It spent most of the day like this:
(and no, it's not a eucalypt!)
Late this afternoon it was back in the patio again, but the presence of the dogs meant it climbed back up the tree fairly quickly.
It sat there happily for ages watching us less than a metre away, and happily let James pat it gently. Unfortunately the sun was starting to go down, so all the photos were either into the light, or a bit dark without flash.

The next photo is terrible, but it was taken through my study window, from where I sit at my sewing machine; it's sitting behind the branches:
This picture shows just how close it was all day; that's my machine in the foreground, and the tree in the centre was where it spent most of the day sleeping:
For those of you wondering, we're in the foothills of Adelaide; still in suburbia (20 minute drive from the city centre), but the blocks are large, with lots of big trees. There's a big National Park nearby, and quite a bit of native scrubland.

Friday, 9 October 2009

Blogger's Quilt Festival - Starburst Revealed

Edit (August 2011): This quilt is currently for sale in my Etsy shop.

I have decided to reveal one of the quilts I've entered in the South Australian Quilt Guild's Festival of Quilts, which will be at the Craft and Quilt Fair from November 5-8. I finally joined the Guild last year, and this is one of my first entries. I had both entries valued last week, and was thrilled with the results.
Starburst came out of the Palm block. As shown here, I modified the original, which has 14 pieces, to make it much more complicated, and my version has 38 pieces!
I'd intended to make the quilt for a friend's baby, but the effort involved changed my ideas. Just removing the foundations from each and every block, with all the fiddly, narrow points, took about 25 minutes - yes each, and there are 16 of them. (Then I reasearched water soluble foundation sheets, and ordered in a large supply for 'next time'!) Each block is 9in (prior to the heavy quilting; they shrunk to about 8 5/8in) and the finished quilt is 50in square. The unit below is 4 blocks combined:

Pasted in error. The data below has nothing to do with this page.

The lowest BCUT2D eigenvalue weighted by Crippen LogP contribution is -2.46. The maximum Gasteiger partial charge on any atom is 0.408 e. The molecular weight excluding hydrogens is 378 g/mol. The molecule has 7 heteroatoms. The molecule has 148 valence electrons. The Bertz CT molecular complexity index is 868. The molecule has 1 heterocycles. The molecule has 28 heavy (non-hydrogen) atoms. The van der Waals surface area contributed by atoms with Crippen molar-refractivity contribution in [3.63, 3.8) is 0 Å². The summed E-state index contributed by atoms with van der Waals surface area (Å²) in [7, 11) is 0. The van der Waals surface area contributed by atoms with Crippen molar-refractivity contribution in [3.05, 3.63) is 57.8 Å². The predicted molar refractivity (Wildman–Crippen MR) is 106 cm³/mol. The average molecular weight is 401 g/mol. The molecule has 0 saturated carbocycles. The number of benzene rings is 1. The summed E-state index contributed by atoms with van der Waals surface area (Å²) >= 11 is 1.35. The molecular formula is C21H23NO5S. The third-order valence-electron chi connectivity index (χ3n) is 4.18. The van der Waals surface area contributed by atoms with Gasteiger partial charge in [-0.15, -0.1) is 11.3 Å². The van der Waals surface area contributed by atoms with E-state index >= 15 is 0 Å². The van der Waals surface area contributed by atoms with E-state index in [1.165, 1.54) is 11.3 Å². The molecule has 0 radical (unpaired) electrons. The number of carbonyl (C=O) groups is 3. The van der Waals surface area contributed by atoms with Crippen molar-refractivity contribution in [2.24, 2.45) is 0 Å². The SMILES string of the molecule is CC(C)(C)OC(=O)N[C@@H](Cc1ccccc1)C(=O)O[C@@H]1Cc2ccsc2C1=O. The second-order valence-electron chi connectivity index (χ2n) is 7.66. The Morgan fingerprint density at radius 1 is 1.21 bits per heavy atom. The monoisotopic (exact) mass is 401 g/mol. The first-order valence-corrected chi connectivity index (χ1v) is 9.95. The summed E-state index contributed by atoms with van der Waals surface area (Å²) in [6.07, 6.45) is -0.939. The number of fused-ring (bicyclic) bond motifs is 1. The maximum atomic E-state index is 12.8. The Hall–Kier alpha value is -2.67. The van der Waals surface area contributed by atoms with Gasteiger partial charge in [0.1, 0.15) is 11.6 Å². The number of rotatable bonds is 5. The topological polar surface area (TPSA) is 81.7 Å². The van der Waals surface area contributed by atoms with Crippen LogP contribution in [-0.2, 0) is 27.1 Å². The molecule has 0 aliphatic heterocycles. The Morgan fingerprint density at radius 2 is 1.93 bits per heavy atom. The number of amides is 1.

It took ages to quilt in the ditch around all the coloured parts - then even longer to do the Emmaing (McTavishing, see the link on the right for more information about this style of quilting) because I had my new machine on the 'wrong' FMQ setting, and the thread kept breaking.
I used almost entirely scraps for the brights, but did dip into my stash where I needed a certain colour for balance, especially for the larger pieces.
I stocked-up on lots of this gorgeous rainbow stripe, and it was perfect for part of the border.

Emmaing around all those points was awkward, but in the plain border is where it really sings.
This shows some of the quilting texture across the quilt:
And from the back:
Thanks for coming, especially those of you who are new to my blog. I'd love to hear from you, and will try to visit your blogs as well. Have a look around, I hope you'll be back! I've just gone through the long process of making the lists of my quilts on the right into links, so it should easy if you want to look at them.